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Lithuania Says It Faces A Migrant 'Crisis' At Border With Belarus

MARY LOUISE KELLY, HOST:

Let's zoom in now on a border 400-plus miles long snaking between Belarus and neighboring Lithuania. This border has been busy recently. Migrants, many originally from Middle Eastern or African countries, have been crossing in recent weeks for the Belarus side to the Lithuanian side. Lithuania says it needs to stop and has started building a razor wire fence along that border. To talk about this, we have the foreign minister of Lithuania on the line from Vilnius, Gabrielius Landsbergis.

Welcome.

GABRIELIUS LANDSBERGIS: Hello.

KELLY: Describe the status of this fence and what you hope that it will do.

LANDSBERGIS: Well, currently, as of today, we have more than 2,400 people that crossed illegally during the last two months the border between Belarus and Lithuania. And it's increasingly worrying since to our knowledge, there are still a lot of people on the other side. So the barrier that we're building - well, at least it should discourage the people that the border is not open, that it's not a legal way to cross it. And part of it is actually a story about how criminal organizations or even a criminal regime of Belarus is actually using these people as a sort of a weapon against my country, against the European Union.

KELLY: Hang on. I just want to understand. Belarus, which is landlocked, which is in northern Europe - why would people go to Belarus if what they wanted to do was to come next door to you, to Lithuania?

LANDSBERGIS: Well, that's a very good question because this is actually what they are being sold - a safe trip that starts somewhere, let's say, in northern Iraq, in Irbil. Then they fly to Baghdad. Then from there they fly to Minsk. They spend several days in Minsk. And then they are taken on a minivan, on a bus to a border with Lithuania. And then they actually are shown the way through the border where it's easiest to cross. Obviously, nobody's saying that it's an illegal trip. And people are paying enormous money for that - somewhere from 1,500 up to 20,000 euros. They would like to go to Germany, to Sweden, to Austria. But since - as any member of a European country, we are obliged to keep people in as a first-accepting country.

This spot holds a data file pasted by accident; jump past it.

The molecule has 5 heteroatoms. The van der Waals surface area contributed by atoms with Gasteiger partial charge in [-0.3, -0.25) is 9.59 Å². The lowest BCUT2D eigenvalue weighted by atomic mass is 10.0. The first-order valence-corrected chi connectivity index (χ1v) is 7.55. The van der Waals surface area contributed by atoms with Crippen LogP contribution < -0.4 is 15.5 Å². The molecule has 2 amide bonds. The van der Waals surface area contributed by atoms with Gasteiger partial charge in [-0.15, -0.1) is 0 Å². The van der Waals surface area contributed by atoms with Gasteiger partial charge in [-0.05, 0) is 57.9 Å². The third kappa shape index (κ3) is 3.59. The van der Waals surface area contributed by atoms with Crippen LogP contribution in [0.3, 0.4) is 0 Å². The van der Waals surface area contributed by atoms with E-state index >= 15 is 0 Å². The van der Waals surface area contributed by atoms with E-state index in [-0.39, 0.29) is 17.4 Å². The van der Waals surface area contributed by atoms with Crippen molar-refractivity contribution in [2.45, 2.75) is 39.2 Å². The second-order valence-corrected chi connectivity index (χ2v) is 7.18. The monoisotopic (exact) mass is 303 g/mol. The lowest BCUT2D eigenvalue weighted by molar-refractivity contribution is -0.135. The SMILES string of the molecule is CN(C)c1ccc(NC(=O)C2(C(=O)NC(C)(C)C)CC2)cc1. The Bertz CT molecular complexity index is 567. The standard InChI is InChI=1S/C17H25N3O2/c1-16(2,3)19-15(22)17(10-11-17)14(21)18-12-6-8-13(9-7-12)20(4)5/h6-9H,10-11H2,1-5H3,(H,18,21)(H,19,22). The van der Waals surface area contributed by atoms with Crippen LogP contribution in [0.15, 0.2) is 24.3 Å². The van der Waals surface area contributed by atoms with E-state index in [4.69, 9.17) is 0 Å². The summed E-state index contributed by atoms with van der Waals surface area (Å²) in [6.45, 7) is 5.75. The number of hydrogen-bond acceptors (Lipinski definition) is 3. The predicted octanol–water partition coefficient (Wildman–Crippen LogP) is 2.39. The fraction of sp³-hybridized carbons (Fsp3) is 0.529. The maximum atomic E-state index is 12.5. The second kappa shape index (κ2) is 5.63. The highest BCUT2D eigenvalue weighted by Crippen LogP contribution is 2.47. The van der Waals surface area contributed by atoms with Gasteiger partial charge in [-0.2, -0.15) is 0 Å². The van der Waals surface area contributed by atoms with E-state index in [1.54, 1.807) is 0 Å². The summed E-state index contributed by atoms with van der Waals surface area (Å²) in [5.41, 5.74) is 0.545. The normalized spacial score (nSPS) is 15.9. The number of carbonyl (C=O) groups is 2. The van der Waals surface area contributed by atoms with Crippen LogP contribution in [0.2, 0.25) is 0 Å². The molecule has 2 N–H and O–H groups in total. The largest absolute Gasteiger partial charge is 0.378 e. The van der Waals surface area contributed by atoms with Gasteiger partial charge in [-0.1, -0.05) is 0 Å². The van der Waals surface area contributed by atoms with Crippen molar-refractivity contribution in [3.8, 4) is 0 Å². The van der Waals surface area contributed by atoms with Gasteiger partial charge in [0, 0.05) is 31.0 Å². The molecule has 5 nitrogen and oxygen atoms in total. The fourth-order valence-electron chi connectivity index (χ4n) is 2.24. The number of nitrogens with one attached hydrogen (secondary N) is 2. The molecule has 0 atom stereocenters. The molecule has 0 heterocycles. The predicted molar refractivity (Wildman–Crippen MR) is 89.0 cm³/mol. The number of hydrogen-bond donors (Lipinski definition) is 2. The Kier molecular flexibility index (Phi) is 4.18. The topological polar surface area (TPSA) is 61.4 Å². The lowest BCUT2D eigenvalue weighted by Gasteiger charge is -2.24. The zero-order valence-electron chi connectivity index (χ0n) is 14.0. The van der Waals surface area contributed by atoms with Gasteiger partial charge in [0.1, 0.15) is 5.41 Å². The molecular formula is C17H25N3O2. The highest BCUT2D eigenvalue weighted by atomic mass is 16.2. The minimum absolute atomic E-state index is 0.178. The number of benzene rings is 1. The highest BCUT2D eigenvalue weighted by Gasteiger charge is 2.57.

KELLY: You've just mentioned a key part of the context here for Americans following along. Your country, Lithuania, is in the European Union. Belarus is not.

LANDSBERGIS: Yes, exactly.

KELLY: You said you believe these people are being used as weapons. What do you mean?

LANDSBERGIS: Well, because the goal of the Belarusian government is not to help the people of Iraq. It's actually to change a policy of a European country that was outspoken about the abuses that were happening in Belarus. And they don't like it, and therefore, they know, you know, which buttons they can press. And obviously, one of the most sensitive subjects in any European country or even Western country is the problem of migration.

KELLY: I don't want to lose sight of the fact that these are people at stake, human beings whose lives are on the line here. For the migrants coming to your country, for those already in your country, you're housing them. What happens to them? Will they have an opportunity to apply for asylum?

LANDSBERGIS: They are applying, but unfortunately, I don't think that this is working the way they expect it since it's very difficult for them to prove that they are actually people seeking political asylum.

KELLY: Have any received asylum in your country?

LANDSBERGIS: Not a single one. And there might be some cases. I know that they are under review, but this is not what they've probably been expecting.

KELLY: While I've got you, I want to ask about someone who fled to your country under very different circumstances - Svetlana Tsikhanouskaya, the leader of the pro-democracy movement there in Belarus. She has been living in exile in your country. What kind of support is your government providing either to her personally or to the broader pro-democracy movement next door?

LANDSBERGIS: On a practical terms, I have to say that Lithuania has issued more than 2,000 visas for political refugees from Belarus and Russia. I think that alone is a strong message to the regimes next door that Lithuania is serious about defense of democracy and liberty in the region, well, to say the least. We are using our - you know, the political influence that we have so that we can gather support for the democratic movement so that we can build on pressure up until the point where these countries can expect actual democratic elections.

KELLY: Gabrielius Landsbergis is the foreign minister of Lithuania, and he joined us from Vilnius.

Thank you.

LANDSBERGIS: Thank you so much. Transcript provided by NPR, Copyright NPR.